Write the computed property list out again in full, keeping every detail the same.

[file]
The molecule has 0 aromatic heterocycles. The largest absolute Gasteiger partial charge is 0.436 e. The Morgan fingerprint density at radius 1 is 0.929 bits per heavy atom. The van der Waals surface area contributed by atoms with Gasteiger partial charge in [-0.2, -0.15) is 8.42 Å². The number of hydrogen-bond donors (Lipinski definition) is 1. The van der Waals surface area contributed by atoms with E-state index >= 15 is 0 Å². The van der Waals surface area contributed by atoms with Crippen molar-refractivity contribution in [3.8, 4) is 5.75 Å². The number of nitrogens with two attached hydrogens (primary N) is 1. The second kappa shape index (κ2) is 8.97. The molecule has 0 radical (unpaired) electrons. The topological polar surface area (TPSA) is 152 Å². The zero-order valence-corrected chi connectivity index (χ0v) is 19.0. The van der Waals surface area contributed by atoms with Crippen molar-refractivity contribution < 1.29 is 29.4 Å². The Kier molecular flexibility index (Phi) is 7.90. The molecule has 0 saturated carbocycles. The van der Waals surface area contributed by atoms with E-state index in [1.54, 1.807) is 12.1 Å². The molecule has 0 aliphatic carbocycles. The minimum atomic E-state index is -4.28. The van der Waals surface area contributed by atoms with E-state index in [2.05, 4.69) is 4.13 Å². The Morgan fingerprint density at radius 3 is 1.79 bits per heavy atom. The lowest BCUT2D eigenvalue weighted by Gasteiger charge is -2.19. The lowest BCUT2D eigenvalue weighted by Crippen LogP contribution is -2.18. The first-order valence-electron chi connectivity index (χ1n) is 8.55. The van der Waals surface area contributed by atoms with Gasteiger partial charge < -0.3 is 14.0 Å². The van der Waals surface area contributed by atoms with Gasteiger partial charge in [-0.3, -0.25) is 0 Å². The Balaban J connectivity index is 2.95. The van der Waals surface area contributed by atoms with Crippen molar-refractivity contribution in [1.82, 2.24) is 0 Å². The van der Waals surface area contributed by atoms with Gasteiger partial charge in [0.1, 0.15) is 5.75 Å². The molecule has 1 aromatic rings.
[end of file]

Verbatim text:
The molecule has 0 aromatic heterocycles. The largest absolute Gasteiger partial charge is 0.436 e. The Morgan fingerprint density at radius 1 is 0.929 bits per heavy atom. The van der Waals surface area contributed by atoms with Gasteiger partial charge in [-0.2, -0.15) is 8.42 Å². The number of hydrogen-bond donors (Lipinski definition) is 1. The van der Waals surface area contributed by atoms with E-state index >= 15 is 0 Å². The van der Waals surface area contributed by atoms with Crippen molar-refractivity contribution in [3.8, 4) is 5.75 Å². The number of nitrogens with two attached hydrogens (primary N) is 1. The second kappa shape index (κ2) is 8.97. The molecule has 0 radical (unpaired) electrons. The topological polar surface area (TPSA) is 152 Å². The zero-order valence-corrected chi connectivity index (χ0v) is 19.0. The van der Waals surface area contributed by atoms with Crippen molar-refractivity contribution < 1.29 is 29.4 Å². The Kier molecular flexibility index (Phi) is 7.90. The molecule has 0 saturated carbocycles. The van der Waals surface area contributed by atoms with E-state index in [1.54, 1.807) is 12.1 Å². The molecule has 0 aliphatic carbocycles. The minimum atomic E-state index is -4.28. The van der Waals surface area contributed by atoms with E-state index in [2.05, 4.69) is 4.13 Å². The Morgan fingerprint density at radius 3 is 1.79 bits per heavy atom. The lowest BCUT2D eigenvalue weighted by Gasteiger charge is -2.19. The lowest BCUT2D eigenvalue weighted by Crippen LogP contribution is -2.18. The first-order valence-electron chi connectivity index (χ1n) is 8.55. The van der Waals surface area contributed by atoms with Gasteiger partial charge < -0.3 is 14.0 Å². The van der Waals surface area contributed by atoms with Gasteiger partial charge in [-0.3, -0.25) is 0 Å². The Balaban J connectivity index is 2.95. The van der Waals surface area contributed by atoms with Crippen molar-refractivity contribution in [1.82, 2.24) is 0 Å². The van der Waals surface area contributed by atoms with Gasteiger partial charge in [0.1, 0.15) is 5.75 Å². The molecule has 1 aromatic rings.